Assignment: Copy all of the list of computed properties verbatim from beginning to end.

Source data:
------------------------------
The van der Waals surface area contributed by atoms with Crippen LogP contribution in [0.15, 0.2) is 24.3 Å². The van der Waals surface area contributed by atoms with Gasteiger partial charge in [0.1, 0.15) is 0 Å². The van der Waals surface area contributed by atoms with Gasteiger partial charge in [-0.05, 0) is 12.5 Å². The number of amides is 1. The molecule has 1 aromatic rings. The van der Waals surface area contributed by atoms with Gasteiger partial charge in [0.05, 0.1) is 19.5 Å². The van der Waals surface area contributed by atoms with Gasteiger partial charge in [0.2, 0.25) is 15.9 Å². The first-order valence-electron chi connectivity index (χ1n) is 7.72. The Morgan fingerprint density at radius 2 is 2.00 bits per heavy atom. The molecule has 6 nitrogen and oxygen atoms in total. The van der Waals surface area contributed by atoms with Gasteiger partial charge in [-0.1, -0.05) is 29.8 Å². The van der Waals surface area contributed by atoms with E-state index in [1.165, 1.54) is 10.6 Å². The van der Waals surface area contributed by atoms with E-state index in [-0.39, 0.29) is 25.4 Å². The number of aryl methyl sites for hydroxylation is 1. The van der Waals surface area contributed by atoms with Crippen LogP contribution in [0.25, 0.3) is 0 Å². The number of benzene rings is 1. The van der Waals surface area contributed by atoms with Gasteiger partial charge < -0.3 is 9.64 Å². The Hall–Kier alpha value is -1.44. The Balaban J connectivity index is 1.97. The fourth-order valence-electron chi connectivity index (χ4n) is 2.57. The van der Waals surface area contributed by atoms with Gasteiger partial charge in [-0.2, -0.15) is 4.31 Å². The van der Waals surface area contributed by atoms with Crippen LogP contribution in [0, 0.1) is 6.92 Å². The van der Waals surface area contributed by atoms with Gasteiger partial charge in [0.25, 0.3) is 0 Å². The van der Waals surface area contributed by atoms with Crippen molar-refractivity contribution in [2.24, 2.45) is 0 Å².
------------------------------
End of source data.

The van der Waals surface area contributed by atoms with Crippen LogP contribution in [0.15, 0.2) is 24.3 Å². The van der Waals surface area contributed by atoms with Gasteiger partial charge in [0.1, 0.15) is 0 Å². The van der Waals surface area contributed by atoms with Gasteiger partial charge in [-0.05, 0) is 12.5 Å². The number of amides is 1. The molecule has 1 aromatic rings. The van der Waals surface area contributed by atoms with Gasteiger partial charge in [0.05, 0.1) is 19.5 Å². The van der Waals surface area contributed by atoms with Gasteiger partial charge in [0.2, 0.25) is 15.9 Å². The first-order valence-electron chi connectivity index (χ1n) is 7.72. The Morgan fingerprint density at radius 2 is 2.00 bits per heavy atom. The molecule has 6 nitrogen and oxygen atoms in total. The van der Waals surface area contributed by atoms with Gasteiger partial charge in [-0.1, -0.05) is 29.8 Å². The van der Waals surface area contributed by atoms with E-state index in [1.165, 1.54) is 10.6 Å². The van der Waals surface area contributed by atoms with E-state index in [-0.39, 0.29) is 25.4 Å². The number of aryl methyl sites for hydroxylation is 1. The van der Waals surface area contributed by atoms with Crippen LogP contribution in [0.25, 0.3) is 0 Å². The number of benzene rings is 1. The van der Waals surface area contributed by atoms with Gasteiger partial charge < -0.3 is 9.64 Å². The Hall–Kier alpha value is -1.44. The Balaban J connectivity index is 1.97. The fourth-order valence-electron chi connectivity index (χ4n) is 2.57. The van der Waals surface area contributed by atoms with Gasteiger partial charge in [-0.2, -0.15) is 4.31 Å². The van der Waals surface area contributed by atoms with Crippen LogP contribution in [0, 0.1) is 6.92 Å². The van der Waals surface area contributed by atoms with Gasteiger partial charge in [0.25, 0.3) is 0 Å². The van der Waals surface area contributed by atoms with Crippen molar-refractivity contribution in [2.24, 2.45) is 0 Å².